The site of my Eagle Project was the Hugh A. Doyle Senior Center located at 94 Davis Avenue in New Rochelle New York. My project consisted of building 4 raised-bed gardens, or victory gardens. Each garden is raised about 2 feet above the ground. This makes it easier for the senior citizens to reach the gardens, as opposed to having to reach all the way to the ground.
To build each garden, we had to dig down between 8 inches to 1 foot and lay the first railroad tie in the ground and secure it with 3 pieces of rebar. After this, the subsequent railroad ties had to be laid down as to make sure that they would fit together when secured. Next, any last minute cuts were made, and after we were sure
that they would fit together, they were taken down, and we then drilled one hole on each end, and one in the middle. The railroad ties were then stacked again in the same order, and the holes were lined up to allow the rebar to be pounded thru all 6 railroad ties at once.
Once all the rebar was in place, we then drilled 2 more holes vertically thru each of the sides of the victory garden. Spikes were then driven thru these holes to ensure the victory gardens were secure. This process was then repeated 3 more times, and the gardens were filled with dirt and peat moss. After the completion of the gardens, a path was dug between the gardens in the shape of a cross, and leading to the back door of the Doyle Center. This path was then filled with wood chips to allow wheelchair access.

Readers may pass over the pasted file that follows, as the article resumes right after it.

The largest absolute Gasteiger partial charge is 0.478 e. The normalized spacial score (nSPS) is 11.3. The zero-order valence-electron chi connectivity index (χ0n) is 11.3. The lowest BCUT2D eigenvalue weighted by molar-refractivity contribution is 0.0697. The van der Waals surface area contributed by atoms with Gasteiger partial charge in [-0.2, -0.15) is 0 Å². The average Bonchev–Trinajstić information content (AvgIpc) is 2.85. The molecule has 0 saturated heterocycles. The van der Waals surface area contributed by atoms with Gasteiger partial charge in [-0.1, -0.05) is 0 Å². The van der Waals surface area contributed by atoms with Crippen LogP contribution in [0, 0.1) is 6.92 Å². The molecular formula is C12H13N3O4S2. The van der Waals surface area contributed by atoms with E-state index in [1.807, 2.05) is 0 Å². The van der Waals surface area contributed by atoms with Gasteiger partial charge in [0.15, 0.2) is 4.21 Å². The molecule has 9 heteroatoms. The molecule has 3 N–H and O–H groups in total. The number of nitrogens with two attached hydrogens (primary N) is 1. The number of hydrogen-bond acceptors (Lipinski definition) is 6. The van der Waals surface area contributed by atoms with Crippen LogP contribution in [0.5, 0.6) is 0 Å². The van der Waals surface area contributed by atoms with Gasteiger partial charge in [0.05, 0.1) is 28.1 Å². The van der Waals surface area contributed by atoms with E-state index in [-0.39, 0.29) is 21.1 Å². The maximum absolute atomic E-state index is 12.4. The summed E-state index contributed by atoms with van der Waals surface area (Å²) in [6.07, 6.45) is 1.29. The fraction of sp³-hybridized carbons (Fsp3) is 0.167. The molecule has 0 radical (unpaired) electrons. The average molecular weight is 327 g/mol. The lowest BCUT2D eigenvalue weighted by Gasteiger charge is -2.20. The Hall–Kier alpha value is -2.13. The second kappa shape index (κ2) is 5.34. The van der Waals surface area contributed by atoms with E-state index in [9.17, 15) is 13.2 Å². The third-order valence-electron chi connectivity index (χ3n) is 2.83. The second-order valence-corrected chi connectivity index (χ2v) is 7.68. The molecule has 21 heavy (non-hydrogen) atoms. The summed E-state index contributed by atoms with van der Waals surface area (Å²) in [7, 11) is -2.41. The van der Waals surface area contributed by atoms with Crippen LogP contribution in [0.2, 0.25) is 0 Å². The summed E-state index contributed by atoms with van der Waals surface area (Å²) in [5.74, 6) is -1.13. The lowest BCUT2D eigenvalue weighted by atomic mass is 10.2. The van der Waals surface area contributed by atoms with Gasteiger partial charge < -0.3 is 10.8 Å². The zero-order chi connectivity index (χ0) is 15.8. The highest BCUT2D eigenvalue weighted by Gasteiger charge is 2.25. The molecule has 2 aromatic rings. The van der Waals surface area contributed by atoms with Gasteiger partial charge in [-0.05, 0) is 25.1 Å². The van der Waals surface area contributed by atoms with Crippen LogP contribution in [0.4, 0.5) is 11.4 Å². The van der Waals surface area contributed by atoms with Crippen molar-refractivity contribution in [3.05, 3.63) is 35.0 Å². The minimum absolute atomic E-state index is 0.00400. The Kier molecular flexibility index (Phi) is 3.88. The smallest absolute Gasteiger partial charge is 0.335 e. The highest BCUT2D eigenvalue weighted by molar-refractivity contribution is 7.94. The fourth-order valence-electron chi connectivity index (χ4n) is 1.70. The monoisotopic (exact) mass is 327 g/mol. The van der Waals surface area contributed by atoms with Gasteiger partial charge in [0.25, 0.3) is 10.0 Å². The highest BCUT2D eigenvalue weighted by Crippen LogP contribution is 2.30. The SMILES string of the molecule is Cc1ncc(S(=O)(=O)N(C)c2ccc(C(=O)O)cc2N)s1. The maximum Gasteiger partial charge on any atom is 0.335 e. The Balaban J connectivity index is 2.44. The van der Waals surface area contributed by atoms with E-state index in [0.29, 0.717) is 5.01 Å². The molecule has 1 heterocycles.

At the same time as all that was mentioned above, 10 picnic tables and 9 free- standing benches were being scraped and stripped of their paint with painter’s razors, paint stripper, and other tools. Once stripped, the picnic tables and benches were sanded with steel wool and sandpaper. Once smooth, the tables were painted blue, and let to dry. Another coat was then applied to all surfaces. After all else was done, the shuffleboard court was then painted. This was done by taping beside the lines to be painted as to not spill or paint where paint was not needed. The lines and numbers were then painted, left to dry, and repeated.
One hurdle that I had to overcome in the planning and execution of my project was the fact that a month before my project was to commence, the troop that I was currently in was dismantled. This was concerning because I was not sure what level of support I would receive from my new troop and how they would take to a Life Scout coming into their troop. This proved to work out in the end however because Troop 11 took me in with open arms and all of its scouts and parents were more than willing to lend their support, knowledge, and time.
Because everyone was so eager to show their support, my Project was carried out over 3 weekends and totaled 303 hours. Over 40 people came to help with the project for one or more days. Including planning hours, the project time totaled 336 hours.